The main focus
of the last few weeks has been on coach recruitment. We are looking to recruit 20 more coaches to help us with
delivering our core Skillz 1.1 curriculum in primary schools, as our current 27
coaches will be focusing on delivering the Generation Skillz curriculum in high
the position are basic: we look for young people between the ages of 18 and 26
who have graduated from high school and can read and write in English. In order to apply, they needed to
submit their resumes, attend an information session, and fill out an
application form by last Friday, Jan. 20th.
recruitment by meeting with members of partner organizations, many of which
deal with youth directly. We also
posted flyers in stores and at churches around Soweto. Last Thursday, George and Bongz (two of
our staff members who are CPCs “Community Project Coordinators”) and I hosted
several information sessions.
During the info
sessions, we began by showing a video about GRS. I gave a brief overview of the organization—how it began,
how it grew, and where we have arrived today (see blog post “GRS—the Basics”). We then asked Bonisiwe and Thandekile
(two of our coaches) to explain a little about a typical day in the life of a
GRS coach. They described how they
would start in the morning by preparing their materials and reviewing the day’s
lesson. They would then arrive at
school 30 minutes early to meet with their “strength partner” (coaching
partner) to go over the plan for the day and confirm things with the teachers,
before proceeding into their assigned classroom to deliver the lesson. Finally, they would meet again for 30
minutes after the session to debrief and discuss plans for the next
session. If they had another class
the same day, they would hop in mini bus taxes to travel to the school for
their next class.
aside…when I say that the coaches deliver the curriculum in their “assigned
classrooms,” I mean this: our CPCs (staff members George, Bongz, and Annie) are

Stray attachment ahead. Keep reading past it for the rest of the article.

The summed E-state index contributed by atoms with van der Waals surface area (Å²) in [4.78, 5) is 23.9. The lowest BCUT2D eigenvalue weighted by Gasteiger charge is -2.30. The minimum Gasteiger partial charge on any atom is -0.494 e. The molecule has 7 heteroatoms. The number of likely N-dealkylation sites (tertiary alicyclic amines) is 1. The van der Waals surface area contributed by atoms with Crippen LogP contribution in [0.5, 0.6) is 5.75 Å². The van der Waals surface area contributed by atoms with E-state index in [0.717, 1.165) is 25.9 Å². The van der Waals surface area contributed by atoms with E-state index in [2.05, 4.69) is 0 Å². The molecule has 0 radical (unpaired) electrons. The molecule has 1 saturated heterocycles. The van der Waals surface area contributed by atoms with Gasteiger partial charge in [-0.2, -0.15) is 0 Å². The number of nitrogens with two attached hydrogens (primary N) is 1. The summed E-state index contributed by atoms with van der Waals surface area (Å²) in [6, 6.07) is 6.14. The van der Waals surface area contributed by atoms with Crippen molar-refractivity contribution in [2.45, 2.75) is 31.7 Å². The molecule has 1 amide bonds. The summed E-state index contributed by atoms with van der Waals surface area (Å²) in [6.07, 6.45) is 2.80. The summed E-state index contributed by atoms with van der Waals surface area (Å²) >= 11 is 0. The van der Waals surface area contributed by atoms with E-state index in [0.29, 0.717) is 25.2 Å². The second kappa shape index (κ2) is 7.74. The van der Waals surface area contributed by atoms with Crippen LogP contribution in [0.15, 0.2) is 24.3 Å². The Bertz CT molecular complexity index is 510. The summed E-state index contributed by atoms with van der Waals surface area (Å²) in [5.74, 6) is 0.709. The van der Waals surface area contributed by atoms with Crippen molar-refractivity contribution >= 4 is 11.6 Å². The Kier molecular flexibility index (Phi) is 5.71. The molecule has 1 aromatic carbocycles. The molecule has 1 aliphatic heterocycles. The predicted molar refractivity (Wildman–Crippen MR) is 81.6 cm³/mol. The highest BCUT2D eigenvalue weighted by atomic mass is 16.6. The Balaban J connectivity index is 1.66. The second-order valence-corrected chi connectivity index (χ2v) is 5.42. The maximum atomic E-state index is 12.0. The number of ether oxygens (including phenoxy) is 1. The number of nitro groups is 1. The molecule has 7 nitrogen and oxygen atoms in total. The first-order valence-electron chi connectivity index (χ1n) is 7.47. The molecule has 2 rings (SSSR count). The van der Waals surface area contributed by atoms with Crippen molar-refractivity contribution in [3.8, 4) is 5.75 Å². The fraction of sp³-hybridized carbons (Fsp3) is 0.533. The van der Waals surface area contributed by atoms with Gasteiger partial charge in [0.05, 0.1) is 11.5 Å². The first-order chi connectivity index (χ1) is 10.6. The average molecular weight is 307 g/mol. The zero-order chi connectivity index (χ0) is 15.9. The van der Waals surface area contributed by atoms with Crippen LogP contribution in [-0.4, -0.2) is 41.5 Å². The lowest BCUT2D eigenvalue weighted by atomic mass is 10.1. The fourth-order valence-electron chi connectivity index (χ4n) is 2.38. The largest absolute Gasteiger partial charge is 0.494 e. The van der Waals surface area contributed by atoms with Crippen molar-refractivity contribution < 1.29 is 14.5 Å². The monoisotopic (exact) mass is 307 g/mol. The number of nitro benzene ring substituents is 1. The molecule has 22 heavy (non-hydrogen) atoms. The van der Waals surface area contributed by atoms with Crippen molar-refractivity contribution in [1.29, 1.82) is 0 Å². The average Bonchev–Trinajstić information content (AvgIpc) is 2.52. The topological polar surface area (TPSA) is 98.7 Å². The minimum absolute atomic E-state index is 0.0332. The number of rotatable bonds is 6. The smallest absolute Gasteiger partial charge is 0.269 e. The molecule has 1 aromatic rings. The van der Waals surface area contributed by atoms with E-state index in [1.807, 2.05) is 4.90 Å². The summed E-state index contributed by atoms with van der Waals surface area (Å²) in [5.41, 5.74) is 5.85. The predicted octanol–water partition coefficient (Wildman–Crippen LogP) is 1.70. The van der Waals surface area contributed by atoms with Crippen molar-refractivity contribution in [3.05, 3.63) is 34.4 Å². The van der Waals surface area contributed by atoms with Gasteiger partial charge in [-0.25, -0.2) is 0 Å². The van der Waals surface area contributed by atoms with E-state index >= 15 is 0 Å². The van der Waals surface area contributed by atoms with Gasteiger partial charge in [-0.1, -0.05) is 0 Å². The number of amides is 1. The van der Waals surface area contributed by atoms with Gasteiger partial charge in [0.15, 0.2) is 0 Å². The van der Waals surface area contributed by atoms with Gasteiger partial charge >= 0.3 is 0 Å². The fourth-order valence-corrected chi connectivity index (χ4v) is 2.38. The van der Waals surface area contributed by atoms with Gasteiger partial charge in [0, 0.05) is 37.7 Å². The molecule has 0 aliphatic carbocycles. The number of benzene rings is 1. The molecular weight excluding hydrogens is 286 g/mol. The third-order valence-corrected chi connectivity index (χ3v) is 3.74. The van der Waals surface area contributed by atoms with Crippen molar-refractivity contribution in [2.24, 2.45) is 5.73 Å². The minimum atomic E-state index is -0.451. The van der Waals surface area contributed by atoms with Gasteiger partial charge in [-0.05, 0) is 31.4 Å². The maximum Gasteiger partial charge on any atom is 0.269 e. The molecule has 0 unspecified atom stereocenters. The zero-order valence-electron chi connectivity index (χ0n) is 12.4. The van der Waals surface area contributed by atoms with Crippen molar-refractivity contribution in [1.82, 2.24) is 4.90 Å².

responsible for recruiting schools before an intervention cycle. They work with the Department of
Education to ask which schools GRS can work in during the coming school
term. The DoE then tells our CPCs
which schools to approach. When
the CPCs arrive at the schools, they meet with the principal (usually after a
few visits) and ask whether our coaches can deliver our GRS curriculum during
school hours—typically during the Life Orientation (LO) period, which can range
from 30 min to 1 hour once or twice a week. Schools tend to be very supportive, in part because they
have received the OK from the DoE.
We have a very strong relationship with the DoE involved with school
Back to the info
sessions…George would proceed by going over requirements for GRS coaches—to
fill out attendance forms and M&E booklets, take care of their materials,
abide by the dress code, etc.
Finally, Bongz discussed opportunities available to GRS coaches. They can move up to gain more
responsibility in their coaching pairs/teams by becoming a Head Coach. Events arise from time to time that
require some coaches to deliver Skillz practices in various locations, often
allowing for travel outside of Soweto.
In particular, coaches have opportunities to develop useful skills that
will make them employable in the future, such as skills in typing, M&E, and
finance. This skill acquisition is
the purpose of the “Development Sessions” we host every Friday.
We ended up
receiving about 130 applications for only 20 spots!! Narrowing down the pool has been challenging, but it’s
wonderful to see how many young people are interested in the position. We are now in the middle of group interviews
with 5 applicants at a time. We
plan to select our final 20 coaches by next week Tuesday, Jan.31st. So, soon our GRS family should grow
from 27 coaches to about 47!
Below, Photo1:From left to right: Bongz, George, Goody, and Phindi at our table preparing to conduct a group interview
Photo2: Piles and piles of application forms!